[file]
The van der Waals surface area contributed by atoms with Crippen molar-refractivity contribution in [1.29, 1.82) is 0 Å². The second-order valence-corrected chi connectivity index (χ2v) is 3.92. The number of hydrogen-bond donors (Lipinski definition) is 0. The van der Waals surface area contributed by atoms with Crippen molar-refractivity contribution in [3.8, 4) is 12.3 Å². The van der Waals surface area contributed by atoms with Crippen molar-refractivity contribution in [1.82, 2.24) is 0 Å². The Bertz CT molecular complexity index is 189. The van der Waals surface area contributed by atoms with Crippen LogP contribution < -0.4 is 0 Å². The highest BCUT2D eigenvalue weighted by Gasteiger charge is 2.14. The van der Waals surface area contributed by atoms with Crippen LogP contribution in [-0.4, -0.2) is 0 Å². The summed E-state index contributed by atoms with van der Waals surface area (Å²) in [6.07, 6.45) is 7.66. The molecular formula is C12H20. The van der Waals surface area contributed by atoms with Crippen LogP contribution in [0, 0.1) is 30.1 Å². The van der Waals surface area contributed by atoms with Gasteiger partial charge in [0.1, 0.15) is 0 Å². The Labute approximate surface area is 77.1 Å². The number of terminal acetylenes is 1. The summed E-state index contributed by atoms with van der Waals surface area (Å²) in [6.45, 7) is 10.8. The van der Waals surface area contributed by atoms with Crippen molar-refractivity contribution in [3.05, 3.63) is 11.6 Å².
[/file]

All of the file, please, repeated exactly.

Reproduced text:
The van der Waals surface area contributed by atoms with Crippen molar-refractivity contribution in [1.29, 1.82) is 0 Å². The second-order valence-corrected chi connectivity index (χ2v) is 3.92. The number of hydrogen-bond donors (Lipinski definition) is 0. The van der Waals surface area contributed by atoms with Crippen molar-refractivity contribution in [3.8, 4) is 12.3 Å². The van der Waals surface area contributed by atoms with Crippen molar-refractivity contribution in [1.82, 2.24) is 0 Å². The Bertz CT molecular complexity index is 189. The van der Waals surface area contributed by atoms with Crippen LogP contribution < -0.4 is 0 Å². The highest BCUT2D eigenvalue weighted by Gasteiger charge is 2.14. The van der Waals surface area contributed by atoms with Crippen LogP contribution in [-0.4, -0.2) is 0 Å². The summed E-state index contributed by atoms with van der Waals surface area (Å²) in [6.07, 6.45) is 7.66. The molecular formula is C12H20. The van der Waals surface area contributed by atoms with Crippen LogP contribution in [0, 0.1) is 30.1 Å². The van der Waals surface area contributed by atoms with Gasteiger partial charge in [0.1, 0.15) is 0 Å². The Labute approximate surface area is 77.1 Å². The number of terminal acetylenes is 1. The summed E-state index contributed by atoms with van der Waals surface area (Å²) in [6.45, 7) is 10.8. The van der Waals surface area contributed by atoms with Crippen molar-refractivity contribution in [3.05, 3.63) is 11.6 Å².